Evelyn tightened the wool scarf wound around her neck. "The pilot was a woman," she said.
Connie glanced at the plane. "Does that tell you anything about what has happened to my children?"
Evelyn shifted her gaze to the haze that surrounded the Badlands formations. "No. I get no trace of your children being anywhere near here," she said. "Why did you bring them out here?"
"I felt this urgent need to bring them here," Connie said. "Something was pulling me, maybe the memory of being here with my husband. We used to come here for picnics and I'd sketch the plane."
"Did you do any sketches of your children while you were out here the day they disappeared?"
Connie closed her eyes for a moment, reliving that day, remembering. "No. I only sketched the plane."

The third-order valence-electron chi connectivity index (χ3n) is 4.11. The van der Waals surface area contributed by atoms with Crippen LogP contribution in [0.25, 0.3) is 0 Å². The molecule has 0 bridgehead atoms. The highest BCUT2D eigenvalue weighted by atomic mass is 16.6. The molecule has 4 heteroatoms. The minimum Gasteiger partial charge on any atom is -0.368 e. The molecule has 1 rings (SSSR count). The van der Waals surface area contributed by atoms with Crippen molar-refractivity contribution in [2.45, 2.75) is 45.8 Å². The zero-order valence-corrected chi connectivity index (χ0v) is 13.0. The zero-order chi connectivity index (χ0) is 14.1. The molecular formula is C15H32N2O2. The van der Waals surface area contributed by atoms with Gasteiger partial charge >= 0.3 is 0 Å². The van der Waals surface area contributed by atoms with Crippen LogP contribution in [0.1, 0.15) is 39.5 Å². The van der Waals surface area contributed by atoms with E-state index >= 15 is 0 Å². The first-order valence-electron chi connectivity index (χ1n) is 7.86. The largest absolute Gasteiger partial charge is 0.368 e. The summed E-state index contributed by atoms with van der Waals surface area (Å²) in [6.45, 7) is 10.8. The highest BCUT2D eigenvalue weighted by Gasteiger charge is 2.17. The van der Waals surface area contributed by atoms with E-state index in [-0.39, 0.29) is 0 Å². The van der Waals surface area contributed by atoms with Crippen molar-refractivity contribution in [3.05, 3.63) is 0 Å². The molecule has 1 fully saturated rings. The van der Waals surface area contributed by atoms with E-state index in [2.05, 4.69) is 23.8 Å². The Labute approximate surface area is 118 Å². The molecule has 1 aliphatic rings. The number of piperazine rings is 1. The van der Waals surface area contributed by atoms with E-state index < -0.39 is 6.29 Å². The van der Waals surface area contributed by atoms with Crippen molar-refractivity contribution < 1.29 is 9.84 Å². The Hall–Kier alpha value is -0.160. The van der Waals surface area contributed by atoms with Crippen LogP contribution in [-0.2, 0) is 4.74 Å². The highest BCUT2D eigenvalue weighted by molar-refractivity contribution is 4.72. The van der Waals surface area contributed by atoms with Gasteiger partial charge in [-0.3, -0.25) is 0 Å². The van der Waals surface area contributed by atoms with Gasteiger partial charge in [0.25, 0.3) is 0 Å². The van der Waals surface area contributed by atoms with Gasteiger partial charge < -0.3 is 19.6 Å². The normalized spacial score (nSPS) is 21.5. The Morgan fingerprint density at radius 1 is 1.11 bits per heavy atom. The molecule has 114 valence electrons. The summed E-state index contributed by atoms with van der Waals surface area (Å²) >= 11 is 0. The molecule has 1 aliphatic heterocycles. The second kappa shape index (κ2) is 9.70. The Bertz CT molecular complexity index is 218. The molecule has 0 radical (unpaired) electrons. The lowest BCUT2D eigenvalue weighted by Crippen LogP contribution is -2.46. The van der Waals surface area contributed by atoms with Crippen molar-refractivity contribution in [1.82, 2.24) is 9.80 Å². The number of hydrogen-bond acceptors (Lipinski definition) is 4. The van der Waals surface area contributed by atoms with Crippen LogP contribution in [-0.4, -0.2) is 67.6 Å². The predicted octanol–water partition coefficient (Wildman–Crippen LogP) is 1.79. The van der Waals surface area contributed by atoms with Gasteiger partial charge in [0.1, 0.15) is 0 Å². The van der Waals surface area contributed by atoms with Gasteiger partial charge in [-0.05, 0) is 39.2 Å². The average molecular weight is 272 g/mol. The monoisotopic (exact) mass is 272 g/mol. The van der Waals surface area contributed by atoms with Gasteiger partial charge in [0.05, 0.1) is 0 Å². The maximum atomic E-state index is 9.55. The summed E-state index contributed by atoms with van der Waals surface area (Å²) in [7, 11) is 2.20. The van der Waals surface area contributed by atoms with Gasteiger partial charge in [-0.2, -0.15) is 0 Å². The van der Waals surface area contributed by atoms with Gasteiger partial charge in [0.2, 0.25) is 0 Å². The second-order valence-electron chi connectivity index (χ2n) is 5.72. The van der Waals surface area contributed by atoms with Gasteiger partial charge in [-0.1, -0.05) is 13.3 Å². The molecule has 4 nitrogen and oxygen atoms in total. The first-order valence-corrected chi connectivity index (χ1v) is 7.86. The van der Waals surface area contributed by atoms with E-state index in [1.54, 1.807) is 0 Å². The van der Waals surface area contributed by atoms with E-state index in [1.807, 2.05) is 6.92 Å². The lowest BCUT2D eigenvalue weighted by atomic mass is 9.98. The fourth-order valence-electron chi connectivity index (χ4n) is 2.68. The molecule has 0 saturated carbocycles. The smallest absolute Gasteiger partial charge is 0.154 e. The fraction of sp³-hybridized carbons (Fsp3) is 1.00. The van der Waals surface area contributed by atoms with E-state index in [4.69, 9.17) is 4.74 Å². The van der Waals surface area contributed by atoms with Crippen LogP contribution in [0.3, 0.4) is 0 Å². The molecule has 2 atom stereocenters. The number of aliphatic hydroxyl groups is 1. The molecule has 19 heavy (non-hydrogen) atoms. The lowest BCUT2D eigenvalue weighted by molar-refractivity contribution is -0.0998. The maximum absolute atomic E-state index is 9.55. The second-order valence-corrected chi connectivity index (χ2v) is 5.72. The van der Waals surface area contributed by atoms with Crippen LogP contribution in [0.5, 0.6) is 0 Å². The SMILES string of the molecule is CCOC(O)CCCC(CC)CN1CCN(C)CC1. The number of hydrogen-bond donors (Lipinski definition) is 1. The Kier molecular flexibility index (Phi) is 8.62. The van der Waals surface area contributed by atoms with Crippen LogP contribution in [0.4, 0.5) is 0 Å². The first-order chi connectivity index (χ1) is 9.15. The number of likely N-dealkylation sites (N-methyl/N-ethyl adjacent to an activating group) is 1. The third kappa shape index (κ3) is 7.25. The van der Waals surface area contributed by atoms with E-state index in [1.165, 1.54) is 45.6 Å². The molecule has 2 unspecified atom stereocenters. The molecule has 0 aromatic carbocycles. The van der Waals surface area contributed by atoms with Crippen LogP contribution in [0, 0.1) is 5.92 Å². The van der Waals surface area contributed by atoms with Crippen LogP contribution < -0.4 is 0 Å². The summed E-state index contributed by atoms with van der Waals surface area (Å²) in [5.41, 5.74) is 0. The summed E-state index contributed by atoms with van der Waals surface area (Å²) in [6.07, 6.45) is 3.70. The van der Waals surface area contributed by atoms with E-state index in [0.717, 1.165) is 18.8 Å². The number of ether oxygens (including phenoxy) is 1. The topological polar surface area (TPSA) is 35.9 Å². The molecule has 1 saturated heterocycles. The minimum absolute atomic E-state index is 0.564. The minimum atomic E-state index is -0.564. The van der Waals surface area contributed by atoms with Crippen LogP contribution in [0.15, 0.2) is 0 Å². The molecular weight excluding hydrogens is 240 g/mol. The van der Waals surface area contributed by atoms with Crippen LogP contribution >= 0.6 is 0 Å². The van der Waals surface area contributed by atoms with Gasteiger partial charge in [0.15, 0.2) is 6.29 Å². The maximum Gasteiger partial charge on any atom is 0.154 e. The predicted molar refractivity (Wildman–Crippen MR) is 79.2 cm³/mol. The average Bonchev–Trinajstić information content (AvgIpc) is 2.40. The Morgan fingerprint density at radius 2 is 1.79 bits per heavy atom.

Evelyn glanced at the piper cub. "Some souls leave imprints behind for a very long time." She then looked down at the ground where they were standing. "And some souls leave no imprints at all."
Connie looked at the plane and watched a sparrow fly into the cockpit, settle on the seat for a moment, and then fly out and away. "What do I do now?"
"Keep searching, but remember there's not an answer for everything."
* * *
The spring air was filled with the aromas of rain-moistened earth and sprouting green prairie grass. With her sketch pad tucked under her arm, Connie trod across the soft earth to the front of the plane. She opened the sketch pad and took a pencil from her skirt pocket and began to sketch the plane. She worked fast, filling the page with several images of the plane. Then she walked to the side of the plane, turned the page, and started anew. She circled the plane, drawing it from every angle. Walking to the last place she had seen her children, she began to sketch them as she remembered them just before they disappeared. As if her hand was being guided by another hand, she drew the children with wings. She drew them rising in the air. She drew them flying away.
Article © Steve Carr. All rights reserved.
Published on 2020-11-16
Image(s) are public domain.